US exporters anticipate a ‘dismal’ 2019

US exporters anticipate a ‘dismal’ 2019

US exporters of commodities are working to develop markets in North and Southeast Asia and the Indian subcontinent. Photo credit: Shutterstock.com.

Still dealing with the uncertainty of a trade war with China and rising rail costs from the US interior to West Coast ports, exporters of containerized commodities are preparing for what could be a dismal year ahead in the westbound trans-Pacific.

Statistics compiled by PIERS, a sister product of JOC.com within IHS Markit, show a drop of 0.2 percent in total containerized exports in 2018. However, with China imposing retaliatory tariffs on a number of US commodities because of Trump administration tariffs and more tariffs threatened on more than $200 billion of imports from China, containerized exports to Asia declined 4.2 percent from 2017, and exports to China were down 24.5 percent.  

The decline in containerized exports continued into the new year, with the Port of Los Angeles in January reporting laden export containers down 3.4 percent year over year; exports through the Port of Long Beach were down 2.7 percent, according to statistics published on the websites of the top two US container ports.

Soybean exports were hit especially hard by Chinese tariffs, plunging 56.5 percent in 2018 compared with 2017. Even if the US and China reach an agreement in the months ahead to end the trade war, it may be too late to stop the decline in containerized exports in the largest US trade lane.

“We are really behind. It doesn’t bode well,” Mike Steenhoek, executive director of the Soy Transportation Association, told the 2019 TPM Conference Monday in Long Beach.

Exports to China slump

PIERS statistics show that a number of US containerized exports were under pressure last year, even if they were not directly affected by Chinese tariffs. Cotton exports to China fell 4.3 percent year over year, even though total US cotton exports to the world increased 14.1 percent. Resin exports to China declined 4.3 percent, but resin exports to the world increased 14.1 percent.

China’s clamp down on adulterated recyclables, known as the Green Fence policy, had already caused exports of wastepaper and scrap metal to decline in recent years, but exports of wastepaper to China plunged 43.2 percent in 2018, and scrap metal exports declined to only 19,118 TEU, a drop of 83.4 percent from 2017. Dry distillers grain (DDG), once an important export to China, plummeted 61.3 percent last year, although DDG exports to the world increased 20 percent, according to PIERS.

US exporters of commodities are working to develop markets in other nations in North and Southeast Asia and the Indian subcontinent, although industry groups such as the Soybean Transportation Association, which established a trade office in China more than 30 years ago, said there will never be another China.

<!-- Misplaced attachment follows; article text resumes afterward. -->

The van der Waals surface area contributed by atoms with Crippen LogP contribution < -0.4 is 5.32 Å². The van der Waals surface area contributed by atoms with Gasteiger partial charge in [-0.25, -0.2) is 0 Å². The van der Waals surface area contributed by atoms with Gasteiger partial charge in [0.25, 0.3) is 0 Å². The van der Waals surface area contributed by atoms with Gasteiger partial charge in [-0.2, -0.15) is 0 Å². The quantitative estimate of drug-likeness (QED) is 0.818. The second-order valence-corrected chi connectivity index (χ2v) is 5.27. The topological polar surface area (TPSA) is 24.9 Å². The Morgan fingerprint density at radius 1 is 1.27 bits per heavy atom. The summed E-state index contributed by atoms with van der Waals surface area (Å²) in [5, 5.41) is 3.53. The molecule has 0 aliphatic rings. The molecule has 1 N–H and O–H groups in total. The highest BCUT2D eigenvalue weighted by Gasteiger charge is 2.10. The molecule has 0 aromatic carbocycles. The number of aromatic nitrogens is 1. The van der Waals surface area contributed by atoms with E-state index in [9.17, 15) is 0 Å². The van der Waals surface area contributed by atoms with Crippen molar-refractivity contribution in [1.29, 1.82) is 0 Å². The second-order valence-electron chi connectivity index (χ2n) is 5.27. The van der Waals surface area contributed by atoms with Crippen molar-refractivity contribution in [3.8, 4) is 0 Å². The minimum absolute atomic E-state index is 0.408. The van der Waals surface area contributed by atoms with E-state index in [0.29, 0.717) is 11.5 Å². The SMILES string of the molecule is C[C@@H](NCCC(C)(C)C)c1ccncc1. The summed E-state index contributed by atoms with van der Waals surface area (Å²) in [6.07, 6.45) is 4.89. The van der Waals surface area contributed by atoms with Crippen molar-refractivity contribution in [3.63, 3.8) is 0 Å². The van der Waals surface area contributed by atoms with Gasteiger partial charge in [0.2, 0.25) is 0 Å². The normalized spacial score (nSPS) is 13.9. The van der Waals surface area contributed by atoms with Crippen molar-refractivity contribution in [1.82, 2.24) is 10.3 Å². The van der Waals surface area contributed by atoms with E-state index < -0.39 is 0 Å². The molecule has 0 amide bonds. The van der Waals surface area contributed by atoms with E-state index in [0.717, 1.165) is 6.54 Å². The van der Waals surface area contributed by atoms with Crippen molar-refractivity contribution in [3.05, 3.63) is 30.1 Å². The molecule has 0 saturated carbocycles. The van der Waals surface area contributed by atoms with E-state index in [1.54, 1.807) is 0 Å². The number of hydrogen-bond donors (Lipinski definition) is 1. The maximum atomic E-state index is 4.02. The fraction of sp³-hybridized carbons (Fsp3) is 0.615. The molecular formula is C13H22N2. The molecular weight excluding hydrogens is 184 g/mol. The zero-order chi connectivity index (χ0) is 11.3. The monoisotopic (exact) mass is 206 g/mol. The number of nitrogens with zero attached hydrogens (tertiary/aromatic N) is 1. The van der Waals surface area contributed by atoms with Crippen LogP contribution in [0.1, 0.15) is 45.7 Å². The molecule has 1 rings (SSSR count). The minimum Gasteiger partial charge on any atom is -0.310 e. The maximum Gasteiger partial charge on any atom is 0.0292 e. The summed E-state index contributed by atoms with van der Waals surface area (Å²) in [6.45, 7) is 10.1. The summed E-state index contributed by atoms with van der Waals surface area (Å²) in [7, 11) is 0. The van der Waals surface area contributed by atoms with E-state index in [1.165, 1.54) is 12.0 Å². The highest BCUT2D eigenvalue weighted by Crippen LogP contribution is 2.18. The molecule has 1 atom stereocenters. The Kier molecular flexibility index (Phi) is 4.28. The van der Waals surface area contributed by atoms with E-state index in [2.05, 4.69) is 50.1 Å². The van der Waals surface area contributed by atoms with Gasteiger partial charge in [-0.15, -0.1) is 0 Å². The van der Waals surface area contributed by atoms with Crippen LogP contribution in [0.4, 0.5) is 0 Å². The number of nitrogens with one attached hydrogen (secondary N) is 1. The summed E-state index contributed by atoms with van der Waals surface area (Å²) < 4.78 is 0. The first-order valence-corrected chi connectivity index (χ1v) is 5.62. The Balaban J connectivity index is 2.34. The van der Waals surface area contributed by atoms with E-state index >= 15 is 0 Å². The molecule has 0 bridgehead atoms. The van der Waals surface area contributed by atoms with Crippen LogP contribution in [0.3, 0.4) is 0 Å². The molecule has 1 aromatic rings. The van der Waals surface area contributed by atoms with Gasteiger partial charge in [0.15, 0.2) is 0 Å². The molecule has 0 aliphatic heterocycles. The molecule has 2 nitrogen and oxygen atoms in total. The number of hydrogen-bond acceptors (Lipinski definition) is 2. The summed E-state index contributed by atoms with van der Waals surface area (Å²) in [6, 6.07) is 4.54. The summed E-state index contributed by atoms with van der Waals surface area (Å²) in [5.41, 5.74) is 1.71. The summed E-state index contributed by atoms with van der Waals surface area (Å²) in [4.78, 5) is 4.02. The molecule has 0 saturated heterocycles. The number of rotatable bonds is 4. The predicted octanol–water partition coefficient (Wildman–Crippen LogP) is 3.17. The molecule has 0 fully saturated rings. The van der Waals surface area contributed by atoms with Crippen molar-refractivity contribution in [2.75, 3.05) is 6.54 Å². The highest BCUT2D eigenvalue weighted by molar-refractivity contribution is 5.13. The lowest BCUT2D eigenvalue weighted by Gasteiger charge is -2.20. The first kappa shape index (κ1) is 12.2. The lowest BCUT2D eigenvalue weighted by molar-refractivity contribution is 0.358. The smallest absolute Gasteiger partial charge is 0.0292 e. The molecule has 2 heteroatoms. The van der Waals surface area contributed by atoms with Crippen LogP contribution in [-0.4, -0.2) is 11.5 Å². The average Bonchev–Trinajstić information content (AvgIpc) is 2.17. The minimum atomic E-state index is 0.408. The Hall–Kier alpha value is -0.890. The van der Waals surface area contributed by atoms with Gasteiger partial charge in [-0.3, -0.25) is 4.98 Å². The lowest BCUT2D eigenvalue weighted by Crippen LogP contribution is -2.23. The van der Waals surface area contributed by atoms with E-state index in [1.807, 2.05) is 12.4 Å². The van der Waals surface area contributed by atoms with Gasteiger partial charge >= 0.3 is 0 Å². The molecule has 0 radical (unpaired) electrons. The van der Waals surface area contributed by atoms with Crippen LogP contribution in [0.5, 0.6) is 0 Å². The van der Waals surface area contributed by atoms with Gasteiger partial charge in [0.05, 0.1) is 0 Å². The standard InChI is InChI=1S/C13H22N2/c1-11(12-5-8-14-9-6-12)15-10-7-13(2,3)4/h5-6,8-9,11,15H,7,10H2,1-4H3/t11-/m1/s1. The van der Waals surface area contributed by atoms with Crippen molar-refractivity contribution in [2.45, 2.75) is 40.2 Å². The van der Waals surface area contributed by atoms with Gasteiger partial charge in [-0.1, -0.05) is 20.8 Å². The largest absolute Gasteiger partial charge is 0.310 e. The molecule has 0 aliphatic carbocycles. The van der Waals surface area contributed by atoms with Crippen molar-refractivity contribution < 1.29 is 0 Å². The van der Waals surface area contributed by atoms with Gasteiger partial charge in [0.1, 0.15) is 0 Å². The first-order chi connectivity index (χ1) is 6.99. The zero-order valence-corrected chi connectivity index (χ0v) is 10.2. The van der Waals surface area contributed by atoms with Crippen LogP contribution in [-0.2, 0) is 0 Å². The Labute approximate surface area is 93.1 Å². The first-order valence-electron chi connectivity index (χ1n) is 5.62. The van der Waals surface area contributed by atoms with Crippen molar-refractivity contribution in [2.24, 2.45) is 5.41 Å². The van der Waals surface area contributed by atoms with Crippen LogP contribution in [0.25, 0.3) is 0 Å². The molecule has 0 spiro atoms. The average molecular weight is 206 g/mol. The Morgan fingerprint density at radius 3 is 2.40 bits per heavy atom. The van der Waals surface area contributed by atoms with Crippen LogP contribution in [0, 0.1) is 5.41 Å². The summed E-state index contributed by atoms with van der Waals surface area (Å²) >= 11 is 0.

As exporters seek to develop new markets in developing countries in Southeast Asia and the Indian subcontinent, they will find they have fewer direct liner services to choose from than they do in China; they will have to transship through regional hubs such as Singapore and Hong Kong, adding time and cost to a voyage.

Repositioning is costly

In addition, carriers are careful about where they ship low-margin commodities because the when the containers are emptied, they must be repositioned, at a cost, to China where most of the exports from the region to the US originate, said Larry Burns, senior vice president of trade and sales at HMM. Furthermore, some developing nations do not have the port and inland infrastructure to accommodate the mega-ships and the large container discharges that are standard in the US-China trade. “It removes the efficiency of the market,” he said.

However, freight rates are favorable for exporters, with commodity rates often in the range of $175 to $250 per FEU. By comparison, spot rates on US imports from Asia last autumn peaked at $2,600 to $3,000 per FEU, Burns said. When carriers attempt to impose surcharges later this year as the Jan. 1, 2020, International Maritime Organization global requirement for low-sulfur fuel approaches, the added charges for higher-value imports will be “multiples” of what the carriers will likely charge on exports to Asia, he said.

Commodity exporters in the US interior do not receive a great deal of help from railroads on intermodal rates to West Coast ports. Steenhoek noted that when markets soften, barge operators shipping soybeans in bulk lower their prices to improve the competitive position of agricultural exports, but intermodal rail rates increase from year to year.

Some agricultural exporters are finding relief by shipping through the Canadian ports of Vancouver and Prince Rupert. Canadian National Railway has direct service from the British Columbian ports to Chicago, Memphis, and New Orleans, and Canadian Pacific has direct service from Vancouver to Chicago.

April Zobel, manager of export traffic at the Andersons Inc., an agricultural exporter, said Chicago has become an important loading location for agriculture exporters in the Midwest who ship through the Canadian ports.

A study by Ocean Shipping Consultants found that on imports from Asia, the intermodal rates from Asia to Chicago via the Canadian ports are $400 to $600 cheaper than via US West Coast ports. In January, laden exports through Prince Rupert increased 18 percent year over year, and Vancouver’s exports were up 20.1 percent from January 2018.

Contact Bill Mongelluzzo at bill.mongelluzzo@ihsmarkit.com and follow him on Twitter: @billmongelluzzo.

 

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Thanks to our moderator, Bill, for leading a lively discussion with a well attended session. The next 8 months of export and trade relations are expected to provide much to write about.